A Night to Remember

A perfect evening resonates. It's the kind of night that keeps calling me back to revisit in my mind, turning over each detail, relishing the remembering of the moment.

That's the kind of evening that I had on Thursday, April 10th during the TLA (Texas Librarians Association) Conference in San Antonio. In addition to fangirling over authors and attending informative, inspiring sessions, I was invited to a dinner sponsored by Harper Collins with three well-known YA authors.  I got the invite from my district's esteemed Director of Library Services, and I will be forever grateful for this opportunity because it was a night to remember.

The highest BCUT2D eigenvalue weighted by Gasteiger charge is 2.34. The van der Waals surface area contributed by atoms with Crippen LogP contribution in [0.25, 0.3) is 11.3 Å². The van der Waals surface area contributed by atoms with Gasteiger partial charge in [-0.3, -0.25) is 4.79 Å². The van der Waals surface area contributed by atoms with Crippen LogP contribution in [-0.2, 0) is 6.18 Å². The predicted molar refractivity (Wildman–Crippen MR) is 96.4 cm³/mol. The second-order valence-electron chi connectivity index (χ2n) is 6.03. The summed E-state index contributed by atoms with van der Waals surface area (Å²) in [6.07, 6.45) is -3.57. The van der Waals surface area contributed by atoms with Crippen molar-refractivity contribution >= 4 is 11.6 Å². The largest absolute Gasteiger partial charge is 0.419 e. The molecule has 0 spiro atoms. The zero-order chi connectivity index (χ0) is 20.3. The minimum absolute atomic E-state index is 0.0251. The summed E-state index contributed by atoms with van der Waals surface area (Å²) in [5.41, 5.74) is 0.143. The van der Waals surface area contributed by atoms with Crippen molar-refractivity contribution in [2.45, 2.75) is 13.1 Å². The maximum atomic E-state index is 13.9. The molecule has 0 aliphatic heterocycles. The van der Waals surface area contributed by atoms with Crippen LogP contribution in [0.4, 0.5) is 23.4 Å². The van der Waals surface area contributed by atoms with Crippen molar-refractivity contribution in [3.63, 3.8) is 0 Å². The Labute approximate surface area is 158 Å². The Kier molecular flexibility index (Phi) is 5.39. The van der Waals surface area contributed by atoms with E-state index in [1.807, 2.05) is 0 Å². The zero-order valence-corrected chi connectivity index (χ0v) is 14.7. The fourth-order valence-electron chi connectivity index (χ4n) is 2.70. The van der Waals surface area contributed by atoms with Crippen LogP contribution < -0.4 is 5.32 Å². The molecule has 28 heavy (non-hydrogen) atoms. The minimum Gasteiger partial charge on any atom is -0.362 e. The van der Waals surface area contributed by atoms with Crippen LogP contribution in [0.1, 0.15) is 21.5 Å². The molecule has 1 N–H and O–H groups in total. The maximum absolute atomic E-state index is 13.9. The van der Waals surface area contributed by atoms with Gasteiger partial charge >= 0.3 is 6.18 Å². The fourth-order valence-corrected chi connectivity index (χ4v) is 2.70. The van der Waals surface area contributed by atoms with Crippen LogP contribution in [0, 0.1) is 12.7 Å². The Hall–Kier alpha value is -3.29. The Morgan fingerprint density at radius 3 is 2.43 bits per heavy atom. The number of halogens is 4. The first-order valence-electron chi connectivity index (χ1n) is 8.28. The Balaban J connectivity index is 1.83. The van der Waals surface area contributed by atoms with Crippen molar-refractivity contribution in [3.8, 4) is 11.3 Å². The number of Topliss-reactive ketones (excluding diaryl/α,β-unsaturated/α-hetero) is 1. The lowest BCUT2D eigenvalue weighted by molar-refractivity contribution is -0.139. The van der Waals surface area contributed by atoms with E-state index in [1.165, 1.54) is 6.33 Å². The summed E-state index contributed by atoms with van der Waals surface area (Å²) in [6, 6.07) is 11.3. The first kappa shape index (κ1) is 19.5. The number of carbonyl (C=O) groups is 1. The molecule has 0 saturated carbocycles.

Twelve women attended this dinner: Rae Carson, Melissa Kantor, and Sophie Jordan were the authors, along with their editors, some members of the HC marketing team, and some other lucky librarians like myself. We ate at Fig Tree in a private dining room overlooking the River Walk. Linen cloths, fresh flowers, place cards, and stacks of books (for the authors to sign) adorned the long table. We had our own personal waiter who brought out salmon puffs on a silver tray and made sure our wine glasses were never empty, which could have made the night not-so-memorable, but I was on my best behavior. I ate a $40 steak and ginger-glazed Brussels sprouts that tasted like candy (how is that EVEN possible?). Full disclosure: I think Salt Grass Steak House constitutes fine dining, so I am not accustomed to this level of elegance. (But I could get use to it.)